By Conor Mihell

The final day of Natalie Warren and Ann Raiho's 85-day canoe trip from St. Paul, Minn. to Hudson Bay will be remembered in one way: "The overwhelming feeling was hunger," says Warren, 22. "For some reason we didn't eat… I don't know why."

It might have had something to do with the risk of encountering one of the many polar bears that cruise the tundra and tidal flats at the mouth of the Hayes River, or perhaps the threat of blinding fog that often reduces visibility to nil on the Hudson Bay coast. Whatever the rationale, Warren and Raiho, 21, awoke before dawn on the morning of August 25 and paddled 60 miles to York Factory, Manitoba, completing a 2,250-mile journey that began in the Twin Cities in early June. When they followed a centuries-old tradition and emblazoned their paddles with the York Factory brand, the recent graduates of St. Olaf College in Northfield, Minn., became the first women to retrace Eric Sevareid and Walter Port's 1930 epic, as described in Sevareid's 1935 classic, Canoeing With the Cree.

Raiho says their arrival at the old fur trading post, which was established by the venerable Hudson Bay Company of Adventurers in 1684, and remained operational until 1957, was anticlimactic. "It was funny that this was such a big destination," says Raiho. "We paddled for 85 days to reach a building where three people live—and they only live there in the summer. It made us realize that the trip was all about the journey."

Today, York Factory is maintained by Parks Canada as a national historic site. Besides serving as a critical fur trading post, it also served as a gateway to new immigrants arriving from Europe via Hudson Bay and the Arctic Ocean. "It was like the Ellis Island of the North," says Raino. "This was interesting to me because my family might've come through there. It was pretty overwhelming to realize how influential the place once was but now it's insignificant."

Warren's greatest memory of the expedition is how she and Raiho smoothly transitioned from college life to a summer in the wilderness. "In the beginning we talked about school and events, but in the second half we started talking about what was around us," she says. "We started to be really observant, and that was the focus of conversation." The Hayes River represented the wildest part of the expedition, with countless runnable rapids, spectacular waterfalls and the open water of Knee Lake. Below White Mud Falls the river became a float trip, enabling the pair to paddle 120 miles in their last two days, spotting wolves and caribou along the way.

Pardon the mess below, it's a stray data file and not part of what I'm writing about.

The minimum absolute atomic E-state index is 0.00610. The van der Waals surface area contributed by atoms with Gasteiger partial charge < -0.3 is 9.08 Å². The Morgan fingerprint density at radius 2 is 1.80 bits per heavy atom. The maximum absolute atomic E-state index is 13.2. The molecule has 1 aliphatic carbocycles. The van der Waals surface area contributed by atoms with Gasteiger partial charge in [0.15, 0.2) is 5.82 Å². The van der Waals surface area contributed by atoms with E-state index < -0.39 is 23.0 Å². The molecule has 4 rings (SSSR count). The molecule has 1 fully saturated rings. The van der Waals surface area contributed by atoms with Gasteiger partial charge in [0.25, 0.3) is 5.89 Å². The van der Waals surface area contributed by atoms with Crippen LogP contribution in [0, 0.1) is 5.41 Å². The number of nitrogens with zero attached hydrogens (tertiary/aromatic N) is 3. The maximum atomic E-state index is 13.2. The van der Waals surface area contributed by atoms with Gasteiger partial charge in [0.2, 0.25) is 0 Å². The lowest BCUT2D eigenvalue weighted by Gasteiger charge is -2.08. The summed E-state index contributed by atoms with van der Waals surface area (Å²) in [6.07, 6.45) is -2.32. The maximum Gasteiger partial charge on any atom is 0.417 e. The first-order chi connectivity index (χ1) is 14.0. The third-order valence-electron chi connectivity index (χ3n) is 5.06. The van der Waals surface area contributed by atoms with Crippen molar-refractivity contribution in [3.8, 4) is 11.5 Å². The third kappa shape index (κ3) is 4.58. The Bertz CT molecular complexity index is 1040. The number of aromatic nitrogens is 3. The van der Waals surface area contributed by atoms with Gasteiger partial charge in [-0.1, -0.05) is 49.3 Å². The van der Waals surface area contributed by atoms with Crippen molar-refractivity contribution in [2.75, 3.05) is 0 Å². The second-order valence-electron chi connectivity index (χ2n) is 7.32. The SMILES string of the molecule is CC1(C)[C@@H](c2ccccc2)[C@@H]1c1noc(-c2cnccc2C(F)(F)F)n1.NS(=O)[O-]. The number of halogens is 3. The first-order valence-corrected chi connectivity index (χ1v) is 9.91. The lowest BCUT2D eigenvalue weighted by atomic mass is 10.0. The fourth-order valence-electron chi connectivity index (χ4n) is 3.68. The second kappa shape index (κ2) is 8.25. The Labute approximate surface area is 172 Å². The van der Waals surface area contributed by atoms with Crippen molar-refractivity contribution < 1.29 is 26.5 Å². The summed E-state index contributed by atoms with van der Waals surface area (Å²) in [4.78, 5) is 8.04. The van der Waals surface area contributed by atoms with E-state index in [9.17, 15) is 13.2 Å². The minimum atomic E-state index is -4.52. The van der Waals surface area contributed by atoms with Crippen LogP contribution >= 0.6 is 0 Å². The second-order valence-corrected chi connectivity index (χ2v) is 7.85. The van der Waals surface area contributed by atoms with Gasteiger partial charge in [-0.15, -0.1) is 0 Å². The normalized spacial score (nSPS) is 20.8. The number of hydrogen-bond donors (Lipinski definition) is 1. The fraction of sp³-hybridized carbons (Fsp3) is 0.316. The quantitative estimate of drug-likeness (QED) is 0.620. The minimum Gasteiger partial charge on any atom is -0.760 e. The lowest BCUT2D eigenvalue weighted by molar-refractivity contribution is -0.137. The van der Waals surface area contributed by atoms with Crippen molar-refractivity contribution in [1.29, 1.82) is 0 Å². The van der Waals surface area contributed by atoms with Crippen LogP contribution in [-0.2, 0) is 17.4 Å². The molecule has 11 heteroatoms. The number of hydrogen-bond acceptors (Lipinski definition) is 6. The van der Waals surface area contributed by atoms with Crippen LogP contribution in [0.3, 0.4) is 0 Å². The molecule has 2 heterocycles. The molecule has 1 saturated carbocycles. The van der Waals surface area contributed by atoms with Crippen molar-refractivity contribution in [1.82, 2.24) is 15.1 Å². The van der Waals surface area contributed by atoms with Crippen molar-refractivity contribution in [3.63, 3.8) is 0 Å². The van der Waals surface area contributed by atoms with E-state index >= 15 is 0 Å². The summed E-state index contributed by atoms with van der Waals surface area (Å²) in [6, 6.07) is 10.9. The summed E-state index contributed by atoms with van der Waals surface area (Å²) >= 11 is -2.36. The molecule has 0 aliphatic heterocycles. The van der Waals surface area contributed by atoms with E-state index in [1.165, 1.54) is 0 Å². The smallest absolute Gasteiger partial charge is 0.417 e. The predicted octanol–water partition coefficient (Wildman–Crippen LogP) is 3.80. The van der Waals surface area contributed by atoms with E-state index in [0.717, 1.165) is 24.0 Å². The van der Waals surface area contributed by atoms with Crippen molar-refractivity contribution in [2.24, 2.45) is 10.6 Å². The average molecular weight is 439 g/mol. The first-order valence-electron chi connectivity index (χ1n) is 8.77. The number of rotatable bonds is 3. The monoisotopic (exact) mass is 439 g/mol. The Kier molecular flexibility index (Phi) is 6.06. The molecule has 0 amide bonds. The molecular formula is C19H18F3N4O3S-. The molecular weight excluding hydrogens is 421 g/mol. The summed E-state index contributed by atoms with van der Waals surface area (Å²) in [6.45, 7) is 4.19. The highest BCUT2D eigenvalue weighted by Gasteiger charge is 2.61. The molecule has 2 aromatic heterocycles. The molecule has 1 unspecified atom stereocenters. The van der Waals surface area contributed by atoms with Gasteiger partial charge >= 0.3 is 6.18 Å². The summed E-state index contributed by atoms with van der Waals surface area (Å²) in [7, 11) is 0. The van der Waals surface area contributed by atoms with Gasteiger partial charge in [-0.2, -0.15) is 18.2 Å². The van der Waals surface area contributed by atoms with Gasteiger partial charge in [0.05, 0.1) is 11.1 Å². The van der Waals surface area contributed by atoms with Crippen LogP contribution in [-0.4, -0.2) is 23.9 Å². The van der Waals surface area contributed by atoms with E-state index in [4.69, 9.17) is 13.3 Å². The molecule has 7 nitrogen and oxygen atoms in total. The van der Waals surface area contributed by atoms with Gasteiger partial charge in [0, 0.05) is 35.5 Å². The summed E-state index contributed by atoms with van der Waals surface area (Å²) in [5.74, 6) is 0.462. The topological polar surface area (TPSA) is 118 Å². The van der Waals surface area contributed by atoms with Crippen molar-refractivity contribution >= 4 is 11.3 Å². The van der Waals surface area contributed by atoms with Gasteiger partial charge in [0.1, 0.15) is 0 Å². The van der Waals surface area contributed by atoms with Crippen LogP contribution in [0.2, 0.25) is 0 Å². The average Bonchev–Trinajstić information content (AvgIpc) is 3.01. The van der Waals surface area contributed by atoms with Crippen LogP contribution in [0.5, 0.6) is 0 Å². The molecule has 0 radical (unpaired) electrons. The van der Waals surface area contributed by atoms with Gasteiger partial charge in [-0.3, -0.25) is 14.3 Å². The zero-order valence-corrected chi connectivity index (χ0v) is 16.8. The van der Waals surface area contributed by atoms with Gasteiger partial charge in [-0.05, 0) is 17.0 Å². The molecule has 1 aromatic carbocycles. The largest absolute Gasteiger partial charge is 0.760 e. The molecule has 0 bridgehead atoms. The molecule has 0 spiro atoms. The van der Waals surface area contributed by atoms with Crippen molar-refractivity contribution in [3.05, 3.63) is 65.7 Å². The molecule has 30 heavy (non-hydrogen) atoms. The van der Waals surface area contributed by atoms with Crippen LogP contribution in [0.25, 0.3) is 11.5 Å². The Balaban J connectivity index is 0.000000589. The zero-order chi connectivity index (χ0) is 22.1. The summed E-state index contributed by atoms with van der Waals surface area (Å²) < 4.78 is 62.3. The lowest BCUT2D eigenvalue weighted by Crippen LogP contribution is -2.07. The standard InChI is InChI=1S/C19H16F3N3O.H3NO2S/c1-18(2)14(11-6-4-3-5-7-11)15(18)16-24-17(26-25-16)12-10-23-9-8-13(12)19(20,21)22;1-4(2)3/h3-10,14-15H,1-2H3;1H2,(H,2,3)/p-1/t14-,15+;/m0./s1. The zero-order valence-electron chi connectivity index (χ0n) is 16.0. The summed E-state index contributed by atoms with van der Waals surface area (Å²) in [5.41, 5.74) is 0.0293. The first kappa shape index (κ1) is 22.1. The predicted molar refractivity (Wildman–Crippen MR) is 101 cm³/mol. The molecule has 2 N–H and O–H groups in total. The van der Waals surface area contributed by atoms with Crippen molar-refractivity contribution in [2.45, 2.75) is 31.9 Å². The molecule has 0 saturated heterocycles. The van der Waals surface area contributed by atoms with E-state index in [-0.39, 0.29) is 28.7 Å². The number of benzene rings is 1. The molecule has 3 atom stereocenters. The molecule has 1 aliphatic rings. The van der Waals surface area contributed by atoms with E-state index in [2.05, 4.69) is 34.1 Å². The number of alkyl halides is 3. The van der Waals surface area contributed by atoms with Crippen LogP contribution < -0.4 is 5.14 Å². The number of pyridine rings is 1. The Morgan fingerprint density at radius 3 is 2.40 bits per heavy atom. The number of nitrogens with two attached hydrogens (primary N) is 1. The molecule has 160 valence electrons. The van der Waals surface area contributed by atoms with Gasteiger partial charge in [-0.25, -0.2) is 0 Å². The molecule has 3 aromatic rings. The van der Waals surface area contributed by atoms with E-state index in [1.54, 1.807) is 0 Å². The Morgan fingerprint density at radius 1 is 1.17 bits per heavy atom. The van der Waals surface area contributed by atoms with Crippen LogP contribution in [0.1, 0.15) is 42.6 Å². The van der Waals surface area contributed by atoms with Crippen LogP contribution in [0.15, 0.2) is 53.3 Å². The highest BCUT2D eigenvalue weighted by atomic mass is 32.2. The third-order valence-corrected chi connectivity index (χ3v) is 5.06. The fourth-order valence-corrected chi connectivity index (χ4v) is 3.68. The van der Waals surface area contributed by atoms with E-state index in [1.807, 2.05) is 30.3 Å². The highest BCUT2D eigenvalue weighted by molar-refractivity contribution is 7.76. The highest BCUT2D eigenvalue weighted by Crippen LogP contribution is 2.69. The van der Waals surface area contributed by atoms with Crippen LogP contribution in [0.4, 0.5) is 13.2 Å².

With feelings of accomplishment came a sense of vindication. "We ran into a lot of people along the way and there was a feeling among them of being really concerned for us," says Warren. "There was a lot of doubt [that we could make it], especially near the end of the trip, and that was frustrating to a certain point. People wanted to protect us because they saw us as two women going into a dangerous wilderness. Once we finished we proved them wrong."

After negotiating a series of planes, trains and automobiles to get back to Minnesota, Warren and Raiho went into "recluse" at a family cabin in the Boundary Waters for a few days of decompression. When they emerge, they'll be faced with a new transition: For Raiho, this means starting graduate school at Colorado State University in January, while Warren plans to travel and find a job.

But first, the pair is planning a fundraising blitz to continue their expedition's support of YMCA Camp Menogyn, a Grand Marais, Minn.-based canoe-tripping camp for youth. They plan on auctioning off the 17-foot Langford Prospector they used for the trip, and sharing their inspiring story with whoever will listen. "I guess the significance of us being the first women to do it hasn't really hit me yet," says Warren. "Maybe I'll realize it when I talk to people and realize that we actually inspired people and made a difference."

See Warren and Raiho’s website here:

Find previous C&K dispatches on Warren and Raiho here:
May 5: To the Bay – After graduation, two women will attempt to retrace a historic canoe route to Hudson Bay
Aug. 23: A Few Days to the Bay – Canoeists on homestretch of expedition from St. Paul, Minn. to Hudson Bay